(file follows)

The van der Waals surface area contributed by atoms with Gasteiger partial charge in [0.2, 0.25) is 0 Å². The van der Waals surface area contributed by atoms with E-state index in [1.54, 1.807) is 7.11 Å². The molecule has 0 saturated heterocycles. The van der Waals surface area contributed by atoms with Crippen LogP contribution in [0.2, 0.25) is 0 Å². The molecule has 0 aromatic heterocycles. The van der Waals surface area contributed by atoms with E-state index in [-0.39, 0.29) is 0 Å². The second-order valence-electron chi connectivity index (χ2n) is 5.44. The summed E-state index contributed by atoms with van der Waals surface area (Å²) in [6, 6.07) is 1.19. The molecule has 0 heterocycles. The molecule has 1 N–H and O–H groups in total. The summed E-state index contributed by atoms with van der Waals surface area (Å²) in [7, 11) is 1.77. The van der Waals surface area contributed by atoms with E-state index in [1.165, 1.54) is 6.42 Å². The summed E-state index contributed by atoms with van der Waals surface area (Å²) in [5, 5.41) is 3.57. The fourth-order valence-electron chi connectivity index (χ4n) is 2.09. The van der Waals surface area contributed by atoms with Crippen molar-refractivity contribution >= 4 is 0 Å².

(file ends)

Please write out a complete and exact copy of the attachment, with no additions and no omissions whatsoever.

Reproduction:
The van der Waals surface area contributed by atoms with Gasteiger partial charge in [0.2, 0.25) is 0 Å². The van der Waals surface area contributed by atoms with E-state index in [1.54, 1.807) is 7.11 Å². The molecule has 0 saturated heterocycles. The van der Waals surface area contributed by atoms with Crippen LogP contribution in [0.2, 0.25) is 0 Å². The molecule has 0 aromatic heterocycles. The van der Waals surface area contributed by atoms with E-state index in [-0.39, 0.29) is 0 Å². The second-order valence-electron chi connectivity index (χ2n) is 5.44. The summed E-state index contributed by atoms with van der Waals surface area (Å²) in [6, 6.07) is 1.19. The molecule has 0 heterocycles. The molecule has 1 N–H and O–H groups in total. The summed E-state index contributed by atoms with van der Waals surface area (Å²) in [7, 11) is 1.77. The van der Waals surface area contributed by atoms with E-state index in [1.165, 1.54) is 6.42 Å². The summed E-state index contributed by atoms with van der Waals surface area (Å²) in [5, 5.41) is 3.57. The fourth-order valence-electron chi connectivity index (χ4n) is 2.09. The van der Waals surface area contributed by atoms with Crippen molar-refractivity contribution >= 4 is 0 Å².